The questions surrounding the conflict between the federal government and Apple are profound and serious. Each side makes powerful claims, and the matter deserves the court challenge that seems inevitable.
Better still would be for Congress to deal with the issue, though it shows no stomach for the fight. And given Congress’ inability to do much of anything valuable lately, there’s little prospect that it will act on a matter that is of obvious importance to the country.
The immediate issue is the FBI investigation into the terror attack that killed 14 people in San Bernardino, Calif., in December. Investigators want to examine the iPhone used by one of the two attackers, but the encryption technology used by Apple makes that virtually impossible.
The government went to court and, this week, a federal magistrate ordered Apple to help the FBI hack into the terrorist’s iPhone. The company is balking, saying that the process could then be used on any iPhone. That makes every iPhone less secure, which hurts company goals, especially at a time of government surveillance, and could also leave the devices prey to hackers from other countries, including China.
Both parties have obvious legitimate interests, but the fact is that the government’s request is narrow. It is seeking information only from this one smartphone. What is more, it is pursuing the information in an appropriate way, involving the courts and due process of law.
This is a matter that was bound to be litigated, and the case of foreign-inspired terrorism provides a solid foundation on which to pursue it. But it’s not a slam dunk.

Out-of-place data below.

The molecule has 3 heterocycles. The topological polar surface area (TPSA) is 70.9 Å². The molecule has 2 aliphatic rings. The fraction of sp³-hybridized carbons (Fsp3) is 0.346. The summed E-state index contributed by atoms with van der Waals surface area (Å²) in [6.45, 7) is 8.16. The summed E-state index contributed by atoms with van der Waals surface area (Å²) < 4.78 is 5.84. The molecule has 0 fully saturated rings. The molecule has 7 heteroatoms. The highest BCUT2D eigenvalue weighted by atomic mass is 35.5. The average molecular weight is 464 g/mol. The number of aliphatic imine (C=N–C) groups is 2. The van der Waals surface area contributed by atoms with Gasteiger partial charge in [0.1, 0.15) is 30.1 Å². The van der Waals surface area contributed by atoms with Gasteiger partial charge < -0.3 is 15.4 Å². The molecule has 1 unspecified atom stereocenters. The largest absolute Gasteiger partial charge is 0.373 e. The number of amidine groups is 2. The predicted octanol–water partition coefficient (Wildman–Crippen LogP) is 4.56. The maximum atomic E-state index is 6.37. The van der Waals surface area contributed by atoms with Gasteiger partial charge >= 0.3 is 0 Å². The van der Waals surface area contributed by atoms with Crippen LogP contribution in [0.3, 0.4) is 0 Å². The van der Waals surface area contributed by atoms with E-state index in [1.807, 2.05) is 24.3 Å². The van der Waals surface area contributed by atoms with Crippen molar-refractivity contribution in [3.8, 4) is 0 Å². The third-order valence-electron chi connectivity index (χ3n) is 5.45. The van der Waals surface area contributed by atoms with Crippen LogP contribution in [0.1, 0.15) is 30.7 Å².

Americans do have a right to privacy. It can be overcome through warrants and other legitimate means, but the right deserves fierce protection. The government must show that forcing a private company to act against its own business interests and potentially to compromise the privacy of tens of millions of Americans is so compelling that it not only trumps that right, but that there isn’t some other way to achieve its legitimate goals.
It may be able to make that argument in a case such as this. The work phone belonging to one of the San Bernardino killers, Syed Rizwan Farook, may contain information about where he and his accomplice wife traveled, who they contacted, even what other plots could be in the works.
The investigation into a mass murder that incorporates the disturbing issue of international terrorism clearly includes matters of national interest.
Of course, the government helped create its own mess in this matter. The National Security Agency’s secret surveillance program was unknown until exposed by Edward Snowden, the former NSA contractor. The program, itself, wasn’t necessarily the problem, but the fact that it was implemented without any kind of public discussion over the issues involved guaranteed a negative reaction, including distrust of government promises of discretion.
This is a different time in American life and it is insufficient – and dangerous – to reject all government surveillance as inappropriate or overly intrusive. Privacy is important, but so is security in a world where a few suicidal people can murder dozens or even thousands.
That’s the conflict at the heart of Apple’s resistance to the government’s demands that it compromise the privacy of its own customers.
The issue is complicated and, unless Congress wants to pass a law to clarify the matter, then it will be up to the courts to sort out questions of vital national importance. That’s the court fight ahead and, if ever one were appropriate, this is it.